Florida is cracking down on the National Students for Justice in Palestine (NSJP) – which includes USF’s own chapter – after the organization made statements that were classified as “a harmful support for terrorist groups.”
University leaders were directed to terminate the pro-Palestinian student groups in a letter sent to SUS presidents on Wednesday from Ray Rodrigues, State University System (SUS) Chancellor. The decision was coordinated with Gov. Ron DeSantis’ administration.
Hamas, designated as a terrorist group by the U.S., launched an attack on Israel on Oct. 7. The attack prompted the Israeli cabinet to declare war against Hamas, according to the Council of Foreign Relations.
Rodrigues said Hamas called their attacks on Israel “Operation Al-Aqsa Flood.” He said NSJP released a “toolkit,” which referred to Operation Al-Aqsa Flood as the resistance.
It stated that “Palestinian students in exile are part of this movement, not in solidarity with this movement.” Rodrigues said NSJP’s actions of identifying with Operation Al-Aqsa Flood is a felony under Fla. Stat. 775.33 (3).
The statute states that “a person who knowingly provides material support or resources to a designated foreign terrorist organization, or attempts or conspires to do so, commits a felony of the first degree.”
School administrators who support the student groups could face suspension, according to the letter.
An Emergency Rally for Gaza was held by the Resistance of Tampa Bay shortly after Wednesday’s announcement.
What began as a crowd of 20 people chanting and holding signs evolved into an over 100-person march that stopped traffic. The march ended where the rally started at Fowler and 56th St., as protesters continued to chant and wave Palestinian flags.
Tiffany Mclane, who attended the protest with her 10-year-old daughter, said USF’s chapter of NSJP, Students for Justice in Palestine (SJP), holds a special place in her heart. Mclane and her sister, a USF alum, were both part of the organization and have been protesting for Palestinian support since hearing about the conflict in 2010.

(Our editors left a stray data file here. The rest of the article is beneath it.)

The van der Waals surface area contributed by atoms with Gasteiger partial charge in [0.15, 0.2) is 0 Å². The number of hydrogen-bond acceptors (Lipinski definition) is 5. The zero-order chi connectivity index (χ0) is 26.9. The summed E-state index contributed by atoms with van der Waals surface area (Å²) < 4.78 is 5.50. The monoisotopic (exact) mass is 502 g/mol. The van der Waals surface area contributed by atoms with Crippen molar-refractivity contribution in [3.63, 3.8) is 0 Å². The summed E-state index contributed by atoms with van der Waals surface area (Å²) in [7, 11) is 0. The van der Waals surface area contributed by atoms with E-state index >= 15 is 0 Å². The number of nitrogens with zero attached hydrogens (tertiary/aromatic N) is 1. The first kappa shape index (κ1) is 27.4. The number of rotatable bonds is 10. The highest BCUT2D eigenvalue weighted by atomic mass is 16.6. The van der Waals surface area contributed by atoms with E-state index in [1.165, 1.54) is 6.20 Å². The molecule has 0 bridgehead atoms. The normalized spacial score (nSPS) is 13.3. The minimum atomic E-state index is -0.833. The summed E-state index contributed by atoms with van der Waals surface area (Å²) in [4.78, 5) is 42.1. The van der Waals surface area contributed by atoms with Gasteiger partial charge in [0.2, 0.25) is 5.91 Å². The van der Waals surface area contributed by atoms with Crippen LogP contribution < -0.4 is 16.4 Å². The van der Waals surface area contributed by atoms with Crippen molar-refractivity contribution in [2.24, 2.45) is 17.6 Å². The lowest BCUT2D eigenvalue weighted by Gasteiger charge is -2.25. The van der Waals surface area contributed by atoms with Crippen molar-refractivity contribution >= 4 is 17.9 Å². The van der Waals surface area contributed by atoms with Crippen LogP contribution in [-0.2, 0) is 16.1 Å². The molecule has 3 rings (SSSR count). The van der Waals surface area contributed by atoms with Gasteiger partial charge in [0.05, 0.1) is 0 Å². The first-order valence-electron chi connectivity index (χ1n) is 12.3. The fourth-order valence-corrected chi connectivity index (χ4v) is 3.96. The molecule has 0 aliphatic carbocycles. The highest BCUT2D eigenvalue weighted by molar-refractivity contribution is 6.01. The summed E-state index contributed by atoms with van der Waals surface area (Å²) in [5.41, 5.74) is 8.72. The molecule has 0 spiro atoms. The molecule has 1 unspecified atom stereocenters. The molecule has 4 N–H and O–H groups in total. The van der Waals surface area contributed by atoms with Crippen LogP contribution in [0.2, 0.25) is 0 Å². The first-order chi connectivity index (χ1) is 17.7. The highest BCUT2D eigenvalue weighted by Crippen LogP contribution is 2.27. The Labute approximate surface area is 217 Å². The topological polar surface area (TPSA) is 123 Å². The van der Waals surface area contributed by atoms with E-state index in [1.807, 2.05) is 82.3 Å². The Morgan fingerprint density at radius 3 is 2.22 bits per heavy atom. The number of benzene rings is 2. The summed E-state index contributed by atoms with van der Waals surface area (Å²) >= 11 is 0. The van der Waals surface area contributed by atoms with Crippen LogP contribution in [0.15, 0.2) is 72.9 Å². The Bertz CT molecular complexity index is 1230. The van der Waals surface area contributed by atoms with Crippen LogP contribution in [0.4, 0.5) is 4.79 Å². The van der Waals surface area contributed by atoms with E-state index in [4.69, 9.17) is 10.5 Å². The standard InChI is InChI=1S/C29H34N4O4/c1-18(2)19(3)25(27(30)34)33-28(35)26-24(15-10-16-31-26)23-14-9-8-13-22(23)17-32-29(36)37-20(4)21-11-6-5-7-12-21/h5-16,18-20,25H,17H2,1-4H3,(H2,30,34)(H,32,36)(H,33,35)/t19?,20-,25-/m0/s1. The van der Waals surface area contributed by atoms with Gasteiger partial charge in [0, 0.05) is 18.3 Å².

She said DeSantis’ move to disband pro-Palestinian student groups in Florida is disheartening.
“The fact that DeSantis is trying to shut us down, stop our protesting and just try to silence our voices is not going to happen,” Mclane said.
Mclane said she visited Palestine in 2011 and witnessed the “torment” Israel was causing. After hearing stories of her mom’s experiences, Isabella Mukherjee said she wanted to stand alongside her at Wednesday’s rally.
“I want to be here with this journey so that I can be with her and be part of history,” Mukherjee said.
Also in attendance with her child was 31-year-old Rayza Sanchez. She said being at the rally with her son, Zahir Mejia-Sanchez, meant everything to her.
“It means I’m planting the seed of love. I always tell him to stand up for what’s right. It doesn’t matter if everyone else is quiet,” she said.
Tensions were high as some drove by and honked in support, while others rolled their windows down to argue with protesters. Sanchez said there needs to be more unity so real change can happen.
“We need unity. And you don’t need to be from the same religion, you just need to be a human,” Sanchez said. “I’m Mexican. I’m a Christian. But right now, I’m here with them.”
Another protester, 27-year-old Jessica Awwad, said DeSantis’ decision was “disgusting” and “ridiculous.”
“There should be pro-Palestinian Americans standing up,” Awwad said. “Innocent people are being scrutinized for just simply existing.”
USF and SJP did not respond to The Oracle’s request for comment at the time of publication.
SJP along with Muslim Student Association, Sisters United Muslim Association, Students for Socialism, and Students Organize for Syria, is holding a march on Thursday at 2 p.m. “for the children of Gaza.”
This march comes shortly after an Oct. 12 rally held by SJP saw around 50 students attend to express their solidarity with Palestine.
The University of Florida is the only other public universities in the state to have an NSJP chapter.
This story has been updated.